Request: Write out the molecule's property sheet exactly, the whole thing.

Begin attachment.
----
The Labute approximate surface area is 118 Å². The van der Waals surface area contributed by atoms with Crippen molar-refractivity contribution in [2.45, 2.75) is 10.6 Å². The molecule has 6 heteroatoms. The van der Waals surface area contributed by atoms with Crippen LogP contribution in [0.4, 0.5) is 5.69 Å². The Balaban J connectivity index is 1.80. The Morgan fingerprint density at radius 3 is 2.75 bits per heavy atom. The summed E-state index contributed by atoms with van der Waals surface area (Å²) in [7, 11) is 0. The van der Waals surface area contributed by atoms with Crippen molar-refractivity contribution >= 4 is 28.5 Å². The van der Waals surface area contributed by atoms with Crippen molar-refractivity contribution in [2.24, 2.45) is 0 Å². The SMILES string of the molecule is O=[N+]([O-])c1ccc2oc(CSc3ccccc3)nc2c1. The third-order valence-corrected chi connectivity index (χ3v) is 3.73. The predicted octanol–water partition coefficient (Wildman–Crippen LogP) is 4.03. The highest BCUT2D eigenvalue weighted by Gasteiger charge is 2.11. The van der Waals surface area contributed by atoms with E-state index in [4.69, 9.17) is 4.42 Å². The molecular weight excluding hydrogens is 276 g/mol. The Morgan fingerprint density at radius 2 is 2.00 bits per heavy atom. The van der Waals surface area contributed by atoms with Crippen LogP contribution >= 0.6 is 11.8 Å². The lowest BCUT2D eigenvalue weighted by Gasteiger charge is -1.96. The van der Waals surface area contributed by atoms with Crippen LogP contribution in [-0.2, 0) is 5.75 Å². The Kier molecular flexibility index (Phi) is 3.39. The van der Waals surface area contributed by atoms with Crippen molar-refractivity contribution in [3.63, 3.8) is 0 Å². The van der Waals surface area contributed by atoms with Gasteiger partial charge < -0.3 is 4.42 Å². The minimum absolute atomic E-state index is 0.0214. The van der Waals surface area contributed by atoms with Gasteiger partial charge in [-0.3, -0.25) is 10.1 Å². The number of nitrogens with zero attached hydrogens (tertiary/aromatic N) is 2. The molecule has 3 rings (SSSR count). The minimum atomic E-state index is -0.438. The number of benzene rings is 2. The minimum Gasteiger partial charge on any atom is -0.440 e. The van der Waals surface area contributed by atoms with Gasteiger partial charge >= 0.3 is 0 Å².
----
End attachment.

The Labute approximate surface area is 118 Å². The van der Waals surface area contributed by atoms with Crippen molar-refractivity contribution in [2.45, 2.75) is 10.6 Å². The molecule has 6 heteroatoms. The van der Waals surface area contributed by atoms with Crippen LogP contribution in [0.4, 0.5) is 5.69 Å². The Balaban J connectivity index is 1.80. The Morgan fingerprint density at radius 3 is 2.75 bits per heavy atom. The summed E-state index contributed by atoms with van der Waals surface area (Å²) in [7, 11) is 0. The van der Waals surface area contributed by atoms with Crippen molar-refractivity contribution >= 4 is 28.5 Å². The van der Waals surface area contributed by atoms with Crippen molar-refractivity contribution in [2.24, 2.45) is 0 Å². The SMILES string of the molecule is O=[N+]([O-])c1ccc2oc(CSc3ccccc3)nc2c1. The third-order valence-corrected chi connectivity index (χ3v) is 3.73. The predicted octanol–water partition coefficient (Wildman–Crippen LogP) is 4.03. The highest BCUT2D eigenvalue weighted by Gasteiger charge is 2.11. The van der Waals surface area contributed by atoms with E-state index in [4.69, 9.17) is 4.42 Å². The molecular weight excluding hydrogens is 276 g/mol. The Morgan fingerprint density at radius 2 is 2.00 bits per heavy atom. The van der Waals surface area contributed by atoms with Crippen LogP contribution >= 0.6 is 11.8 Å². The lowest BCUT2D eigenvalue weighted by Gasteiger charge is -1.96. The van der Waals surface area contributed by atoms with Crippen LogP contribution in [-0.2, 0) is 5.75 Å². The Kier molecular flexibility index (Phi) is 3.39. The van der Waals surface area contributed by atoms with Crippen molar-refractivity contribution in [3.63, 3.8) is 0 Å². The van der Waals surface area contributed by atoms with Gasteiger partial charge < -0.3 is 4.42 Å². The minimum absolute atomic E-state index is 0.0214. The van der Waals surface area contributed by atoms with Gasteiger partial charge in [-0.3, -0.25) is 10.1 Å². The number of nitrogens with zero attached hydrogens (tertiary/aromatic N) is 2. The molecule has 3 rings (SSSR count). The minimum atomic E-state index is -0.438. The number of benzene rings is 2. The minimum Gasteiger partial charge on any atom is -0.440 e. The van der Waals surface area contributed by atoms with Gasteiger partial charge >= 0.3 is 0 Å².